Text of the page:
Needed to hear and read this today… photography is a crazy but amazing world indeed with such a varying level of appreciation and expectation. But you touched on what is the beauty of it to me personally… there is not only one set way to shoot 10 people can shoot the exact same thing and each create a different image. It’s personal which is why there is such vulnerability sharing our work, but also great reward in opening that window to our soul so to speak for people to look in.

    Reply
  12. Exploring New Talents | Wayne Nelson's Earth Image's Blog
    March 1, 2014

    […] recently read a blog post by Samantha Chrysanthou entitled A Voice in The Wilderness.  For anybody, be you famous or unknown, who shares their […]

    Reply
  13. Enivea
    March 2, 2014

    Yes Samantha, there is that risk, that being vulnerable, and all the why’s that go with it. Yet despite myself, I cannot help but share my images, and sometimes they do connect with people, and THAT is reason enough to continue. 🙂
    Your images DO connect with me, especially yours that take a look at the smaller elements in a scene, not just the larger landscape.

    Reply
    • Samantha Chrysanthou
      March 3, 2014

      I’m very glad! It’s good to hear that your work connects 🙂

  14. Dave Millier
    March 3, 2014

    Well said!.

    It’s also nice to see some quality landscape photography that isn’t shot with the ubiquitous ultra wide lens. Telephotos are great for landscape, too.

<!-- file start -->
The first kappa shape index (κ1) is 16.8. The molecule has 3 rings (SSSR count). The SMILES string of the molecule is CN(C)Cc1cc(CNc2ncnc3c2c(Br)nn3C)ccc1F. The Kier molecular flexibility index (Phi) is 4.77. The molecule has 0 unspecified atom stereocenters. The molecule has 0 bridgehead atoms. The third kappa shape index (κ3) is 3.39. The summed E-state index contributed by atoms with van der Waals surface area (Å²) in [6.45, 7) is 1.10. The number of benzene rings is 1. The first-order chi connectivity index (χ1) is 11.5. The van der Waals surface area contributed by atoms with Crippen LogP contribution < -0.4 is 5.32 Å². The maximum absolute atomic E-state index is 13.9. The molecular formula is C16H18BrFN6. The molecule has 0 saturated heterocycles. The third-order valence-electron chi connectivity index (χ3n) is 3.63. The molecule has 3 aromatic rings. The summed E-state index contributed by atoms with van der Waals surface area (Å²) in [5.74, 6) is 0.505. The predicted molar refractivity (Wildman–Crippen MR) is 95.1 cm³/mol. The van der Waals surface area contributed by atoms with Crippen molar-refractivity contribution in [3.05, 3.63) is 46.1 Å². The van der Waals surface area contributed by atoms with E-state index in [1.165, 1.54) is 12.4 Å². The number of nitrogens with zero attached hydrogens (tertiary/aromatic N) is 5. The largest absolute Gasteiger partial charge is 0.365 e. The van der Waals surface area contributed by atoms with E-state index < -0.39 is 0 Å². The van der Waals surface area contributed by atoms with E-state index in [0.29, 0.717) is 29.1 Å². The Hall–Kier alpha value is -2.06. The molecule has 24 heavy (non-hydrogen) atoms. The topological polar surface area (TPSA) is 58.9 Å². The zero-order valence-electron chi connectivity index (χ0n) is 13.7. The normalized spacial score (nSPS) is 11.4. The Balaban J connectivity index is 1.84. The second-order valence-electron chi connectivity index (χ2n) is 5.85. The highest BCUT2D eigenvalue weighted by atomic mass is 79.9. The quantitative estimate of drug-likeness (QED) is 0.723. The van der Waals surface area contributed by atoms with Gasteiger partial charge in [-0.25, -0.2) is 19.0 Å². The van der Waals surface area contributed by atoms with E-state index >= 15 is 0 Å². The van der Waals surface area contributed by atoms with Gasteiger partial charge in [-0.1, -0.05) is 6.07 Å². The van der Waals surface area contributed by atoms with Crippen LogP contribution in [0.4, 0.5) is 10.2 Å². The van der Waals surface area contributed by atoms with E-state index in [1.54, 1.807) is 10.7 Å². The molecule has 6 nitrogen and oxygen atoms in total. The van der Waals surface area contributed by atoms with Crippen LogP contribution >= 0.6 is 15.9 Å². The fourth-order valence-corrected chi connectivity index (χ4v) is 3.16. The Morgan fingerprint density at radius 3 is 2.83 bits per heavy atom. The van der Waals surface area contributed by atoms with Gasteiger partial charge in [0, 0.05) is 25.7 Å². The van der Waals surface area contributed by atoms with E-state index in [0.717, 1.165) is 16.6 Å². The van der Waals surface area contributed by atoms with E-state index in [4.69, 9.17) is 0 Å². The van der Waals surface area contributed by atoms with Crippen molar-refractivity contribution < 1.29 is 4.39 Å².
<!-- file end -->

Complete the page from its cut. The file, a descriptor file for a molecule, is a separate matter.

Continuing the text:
I particularly like the line of trees shot.

    Cheers

    Dave

    Reply
    • Samantha Chrysanthou
      March 3, 2014

      Thanks, Dave. Yup, teles work well with landscape shots, don’t they!

  15. Royce Howland
    March 7, 2014

    Good thoughts, Sam. Yes, I’ve often wondered this. I don’t necessarily have answers for anyone else, and not even all of the ones for myself. 🙂 But I keep on making photographs and putting them out there because for me it’s better than the alternative — not doing it. I think all true artists are driven to create. Most are also driven to share their creations, though that’s not true for all artists. And even if they do share, it’s not a given that the connection will happen, let alone that any traditional form of “success” will happen. It’s still something artists feel compelled to do.

    For me it’s becoming increasingly about storytelling, across a broad range of what might be meant by “story”. It could be a good story or a bad one, a hopeful one or more despairing. It could be a really simple story or one that I think has a lot of meaning; very representative & straight forward, or very subjective. It could be a story that resonates, or one where nobody gets the point I’m trying to send. 🙂 It could be more about me, about my subject, or perhaps about what the audience actually brings to the exchange.

    If I don’t put it out there, then it’s a secret, not a story. I’m not really that into photographing secrets. 🙂 For me the whole point of story — any kind of story — is that it must be told to somebody. It’s a form of reaching out with whatever I have to offer. Maybe it will flop or be written off as boring, trivial or whatever; I try not to worry about that, except as an internal motivation to get better at sharing the story I meant to share. If a connection happens, great! If it’s a connection that’s more interesting than what I actually expected, so much the better. Like one person said above, those periodic connections help keep us going…

    Reply
  16. CW
    March 12, 2014

    Thanks for the pep talk. I’ve felt that “why bother” feeling too many times. But it goes away. Sometimes slower than I wish. But then I realize I create mainly for me. I enjoy it. It keeps me sane…

    I enjoy the challenges. Not just taking a decent image but the whole process. I really enjoy printing. Anyway, thanks again.

    CW

    Reply

Leave a Comment

Top